Gold clusters are highly stable under ambient conditions. Exhibiting absorptions between 1.6 and 4.0 eV, Schmid and coworkers created solution-phase Au11, Au13, and Au55 (58–63). Au55 is especially interesting because of its remarkable chemical stability. The extraordinary stability of Au55 is due to its almost perfect close-packed cuboctahedral structure (58). Other gold clusters such as Au13 and Au147 are also quite stable because they have closed atomic shells. This “chemical selection” in the solution phase avoids having an arbitrary number of atoms in a particle which combined with electronic magic cluster effects, determine the magic sizes of gold clusters under ambient conditions (58, 64). The optical spectra of Au55 appear to be rather structureless, neither showing a collective excitation resonance nor exhibiting distinct absorption bands known from few-atom clusters, possibly bridging the transition from discrete energy levels to collective oscillations (58, 62, 63, 65, 66) which become apparent in ~2-nm diameter Au nanoparticles (1, 44).
Fluorescence has also been reported from Au clusters in the solution phase. In 1998, Wilcoxon et al. reported blue emission at 440 nm from small gold nanoparticles (diameter < 2.5 nm) (67), however, due to the heterogeneity of the solution, the exact size of emissive species was undetermined. Near IR emission was also reported from glutathione encapsulated Au 28 clusters (9) and from tiopronin-capped ~1-nm Au species (68–75), both in aqueous solution. Compared to well-studied alkali clusters (24, 25), the size-dependent electronic structure of these noble metals remained poorly understood, yet a framework (9, 23, 76) for linking nanoparticle and cluster optical properties through free electron scalings was in place. Advantageously, on the molecular scale, the d electrons have little perturbation on the conduction band structure of few-atom gold clusters (48), implying that the free electron model should apply to these molecular metals.
Emissive Au nanoclusters have been prepared in a variety of scaffolds. In order to allow Au-Au interactions to dominate, we employed –OH and –NH2 terminated poly(amidoamine) (PAMAM) dendrimers to concentrate and initiate the formation of few-atom nanoclusters. Much effort by other labs has shown the ability of water-soluble PAMAM to form reasonably monodisperse Au and Ag nanoparticles in aqueous solution (77–80). Alkanethiol scaffolds have also been utilized to produce similarly fluorescent Au nanoclusters in organic solvents with similar results (30). Detailed synthetic procedures have been reported (28, 30), but the simple adjustment of Au:PAMAM molar ratios biases the distribution toward one of several emitters identified throughout the visible and near IR. Figure 1 shows a fluorescence image and discrete excitation and emission spectra of different dendrimer encapsulated gold clusters in aqueous solutions. By adjusting the molar ratio between gold ions from 1:1 to 1:15, both excitation and emission energies of observed fluorescent species can be tuned from the UV to the near IR. Analogous to producing large nanoparticles within PAMAM hosts (77), both the relative Au:PAMAM concentration and the dendrimer generation enable optimization of the desired nanocluster emission color in solution. Interestingly, the PAMAM scaffold stabilizes different nanocluster sizes and yields orders of magnitude higher fluorescence quantum yields than does glutathione, for example (9).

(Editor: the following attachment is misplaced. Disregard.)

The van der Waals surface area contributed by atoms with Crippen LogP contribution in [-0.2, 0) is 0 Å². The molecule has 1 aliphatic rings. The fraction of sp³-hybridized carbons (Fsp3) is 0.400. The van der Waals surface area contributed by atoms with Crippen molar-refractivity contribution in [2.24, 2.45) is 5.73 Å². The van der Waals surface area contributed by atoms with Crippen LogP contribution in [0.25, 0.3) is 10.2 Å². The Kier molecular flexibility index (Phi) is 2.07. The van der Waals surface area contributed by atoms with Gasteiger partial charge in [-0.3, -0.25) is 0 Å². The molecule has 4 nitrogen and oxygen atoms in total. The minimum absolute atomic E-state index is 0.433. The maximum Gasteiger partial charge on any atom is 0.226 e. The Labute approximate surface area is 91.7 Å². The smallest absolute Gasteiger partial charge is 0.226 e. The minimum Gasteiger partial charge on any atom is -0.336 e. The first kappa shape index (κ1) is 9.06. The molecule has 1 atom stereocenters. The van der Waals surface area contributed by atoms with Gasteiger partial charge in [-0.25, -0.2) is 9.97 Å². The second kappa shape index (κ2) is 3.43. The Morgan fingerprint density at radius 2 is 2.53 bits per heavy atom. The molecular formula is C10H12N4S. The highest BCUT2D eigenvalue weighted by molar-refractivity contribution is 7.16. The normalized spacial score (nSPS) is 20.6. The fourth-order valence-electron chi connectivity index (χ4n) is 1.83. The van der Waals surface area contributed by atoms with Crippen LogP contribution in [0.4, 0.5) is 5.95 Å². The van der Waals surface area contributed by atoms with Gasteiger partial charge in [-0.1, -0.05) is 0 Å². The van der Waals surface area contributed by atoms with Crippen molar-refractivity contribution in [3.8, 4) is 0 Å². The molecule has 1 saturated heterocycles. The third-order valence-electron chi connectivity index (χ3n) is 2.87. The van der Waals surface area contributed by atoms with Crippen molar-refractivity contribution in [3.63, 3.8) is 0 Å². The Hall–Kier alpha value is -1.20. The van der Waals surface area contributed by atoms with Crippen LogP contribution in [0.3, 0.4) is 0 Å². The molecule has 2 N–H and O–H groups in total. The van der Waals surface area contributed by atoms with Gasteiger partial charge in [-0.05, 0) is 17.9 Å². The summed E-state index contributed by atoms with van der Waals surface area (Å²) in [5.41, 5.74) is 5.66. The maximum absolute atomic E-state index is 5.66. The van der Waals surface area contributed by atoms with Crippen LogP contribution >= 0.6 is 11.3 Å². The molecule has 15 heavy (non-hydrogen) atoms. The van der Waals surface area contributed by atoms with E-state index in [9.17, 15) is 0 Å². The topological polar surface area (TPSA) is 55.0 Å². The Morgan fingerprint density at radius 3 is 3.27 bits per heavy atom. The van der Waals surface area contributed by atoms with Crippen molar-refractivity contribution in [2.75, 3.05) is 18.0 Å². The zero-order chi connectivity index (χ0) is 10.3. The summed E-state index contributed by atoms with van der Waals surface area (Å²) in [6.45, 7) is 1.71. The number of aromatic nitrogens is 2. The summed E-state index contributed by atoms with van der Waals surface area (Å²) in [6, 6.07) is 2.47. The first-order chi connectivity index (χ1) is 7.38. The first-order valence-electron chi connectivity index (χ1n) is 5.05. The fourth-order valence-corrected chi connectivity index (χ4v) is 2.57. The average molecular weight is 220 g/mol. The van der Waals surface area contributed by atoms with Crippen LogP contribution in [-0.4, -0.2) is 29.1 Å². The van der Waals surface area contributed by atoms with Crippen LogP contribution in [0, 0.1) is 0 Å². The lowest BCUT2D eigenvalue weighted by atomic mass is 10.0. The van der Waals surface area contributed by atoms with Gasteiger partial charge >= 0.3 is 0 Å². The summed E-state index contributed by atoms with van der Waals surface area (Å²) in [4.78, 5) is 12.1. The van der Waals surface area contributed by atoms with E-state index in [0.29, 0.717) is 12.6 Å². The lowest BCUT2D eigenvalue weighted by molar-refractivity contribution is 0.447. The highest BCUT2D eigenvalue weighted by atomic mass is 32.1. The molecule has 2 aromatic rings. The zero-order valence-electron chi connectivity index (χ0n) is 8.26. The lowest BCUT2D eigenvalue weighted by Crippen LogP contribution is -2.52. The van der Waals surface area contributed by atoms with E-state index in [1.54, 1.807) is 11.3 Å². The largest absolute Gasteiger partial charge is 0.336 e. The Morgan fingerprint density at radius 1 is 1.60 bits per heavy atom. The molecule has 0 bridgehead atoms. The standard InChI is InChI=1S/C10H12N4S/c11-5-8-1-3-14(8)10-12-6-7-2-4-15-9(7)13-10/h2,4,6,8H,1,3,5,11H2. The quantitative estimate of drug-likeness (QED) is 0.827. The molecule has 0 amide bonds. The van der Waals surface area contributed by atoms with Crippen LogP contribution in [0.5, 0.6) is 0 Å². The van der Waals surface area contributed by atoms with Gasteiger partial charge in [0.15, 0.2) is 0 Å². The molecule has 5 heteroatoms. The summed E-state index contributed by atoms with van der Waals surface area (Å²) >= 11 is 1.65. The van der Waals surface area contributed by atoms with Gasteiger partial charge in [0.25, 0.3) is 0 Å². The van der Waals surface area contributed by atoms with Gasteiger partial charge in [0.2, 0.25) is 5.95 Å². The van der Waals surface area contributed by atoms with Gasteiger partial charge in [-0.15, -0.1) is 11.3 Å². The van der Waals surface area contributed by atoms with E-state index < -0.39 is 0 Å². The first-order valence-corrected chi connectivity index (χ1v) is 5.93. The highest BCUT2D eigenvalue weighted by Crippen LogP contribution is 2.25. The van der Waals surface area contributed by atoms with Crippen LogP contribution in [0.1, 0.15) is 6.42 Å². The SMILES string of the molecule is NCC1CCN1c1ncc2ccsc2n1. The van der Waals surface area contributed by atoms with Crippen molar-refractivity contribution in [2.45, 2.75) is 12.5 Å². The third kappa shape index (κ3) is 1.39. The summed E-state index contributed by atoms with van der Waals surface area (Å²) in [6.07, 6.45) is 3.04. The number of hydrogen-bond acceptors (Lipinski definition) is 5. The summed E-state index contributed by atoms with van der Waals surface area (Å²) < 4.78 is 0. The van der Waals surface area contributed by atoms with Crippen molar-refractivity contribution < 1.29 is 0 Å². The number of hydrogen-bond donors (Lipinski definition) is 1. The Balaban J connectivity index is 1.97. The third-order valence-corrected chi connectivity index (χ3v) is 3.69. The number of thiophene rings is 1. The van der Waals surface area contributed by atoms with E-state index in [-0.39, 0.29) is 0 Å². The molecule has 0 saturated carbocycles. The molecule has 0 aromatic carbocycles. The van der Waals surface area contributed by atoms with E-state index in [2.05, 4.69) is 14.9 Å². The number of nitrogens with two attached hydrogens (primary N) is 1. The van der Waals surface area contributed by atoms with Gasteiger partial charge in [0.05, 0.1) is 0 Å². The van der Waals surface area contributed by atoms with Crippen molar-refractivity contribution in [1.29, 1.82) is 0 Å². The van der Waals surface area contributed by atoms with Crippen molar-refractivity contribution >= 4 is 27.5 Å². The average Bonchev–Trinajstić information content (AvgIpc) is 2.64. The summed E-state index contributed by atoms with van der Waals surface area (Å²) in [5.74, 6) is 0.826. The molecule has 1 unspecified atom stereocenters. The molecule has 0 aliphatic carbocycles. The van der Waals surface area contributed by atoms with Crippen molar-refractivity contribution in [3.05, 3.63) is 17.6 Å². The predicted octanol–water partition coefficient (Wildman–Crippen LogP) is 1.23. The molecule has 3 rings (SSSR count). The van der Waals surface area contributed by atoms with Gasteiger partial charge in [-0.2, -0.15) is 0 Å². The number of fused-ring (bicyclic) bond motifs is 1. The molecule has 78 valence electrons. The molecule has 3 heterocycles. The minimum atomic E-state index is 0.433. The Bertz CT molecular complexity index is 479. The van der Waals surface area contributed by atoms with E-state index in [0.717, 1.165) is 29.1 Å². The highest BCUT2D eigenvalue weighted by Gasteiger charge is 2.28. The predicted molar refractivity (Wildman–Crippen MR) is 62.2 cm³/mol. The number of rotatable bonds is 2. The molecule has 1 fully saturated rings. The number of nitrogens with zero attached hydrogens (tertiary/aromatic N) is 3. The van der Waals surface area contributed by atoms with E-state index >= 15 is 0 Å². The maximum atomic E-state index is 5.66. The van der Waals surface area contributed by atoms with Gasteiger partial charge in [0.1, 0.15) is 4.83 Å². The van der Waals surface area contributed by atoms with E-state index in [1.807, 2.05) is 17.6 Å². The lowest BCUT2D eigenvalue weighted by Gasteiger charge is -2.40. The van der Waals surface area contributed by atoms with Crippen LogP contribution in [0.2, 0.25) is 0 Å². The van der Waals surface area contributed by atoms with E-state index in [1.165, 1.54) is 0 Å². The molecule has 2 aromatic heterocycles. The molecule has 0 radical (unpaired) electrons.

The well-defined dendrimer structure enables analysis of encapsulated nanocluster sizes with electrospray ionization (ESI) mass spectrometry. As shown in Figure 2a, Au8 is the dominant Au-containing species in the blue emitting solutions and its abundance linearly correlates with fluorescence intensity. In accord with stable nanoclusters having 8 valence electrons (one from each Au atom) (81), this dominant nanocluster is confirmed to be in the overall neutral oxidation state as even 100-fold excess of highly reducing BH 4- does not alter the nanodot fluorescence. Confirmed through expected shifts relative to the dendrimer parent peak upon dissolution in D2O instead of H2O, five molecules of water were also found to be associated with the hydrophilic PAMAM dendrimer-Au complex. While five waters appears to be the favored number, smaller peaks corresponding to Au8 with other numbers of water molecules ranging from one to six were also observed in the mass spectra of other similarly prepared samples. The peaks containing Au8 were only observed in fluorescent Au nanocluster solutions, and the fluorescence intensities of differently prepared solutions are directly proportional to relative abundances of Au8 nanocluster peaks alone, indicating that the efficient blue emission results from Au8 nanodots. In the mass spectroscopic studies of other different-color fluorescent gold nanocluster solutions, many peaks appear in the mass spectra from a combination of fragmentation and non-fluorescent products (Figure 2b). Consequently, to determine each fluorescent nanocluster size, each fluorescent solution was assayed through correlation of electrospray mass spectrometry abundances and fluorescence intensity at each wavelength. In each case, there was a one-to-one correspondence between only one specific peak in the mass spectrum and a specific fluorescent transition. In other words, only one mass peak exhibited a linear correlation with each fluorescence peak, thereby enabling direct determination of each fluorescent nanocluster size (Figure 3). This enabled direct assignment of the UV (Au5), green (Au13), red (Au23), and near IR (Au 31) emitting species each encapsulated within the PAMAM scaffold (“Au nanodots”) (28).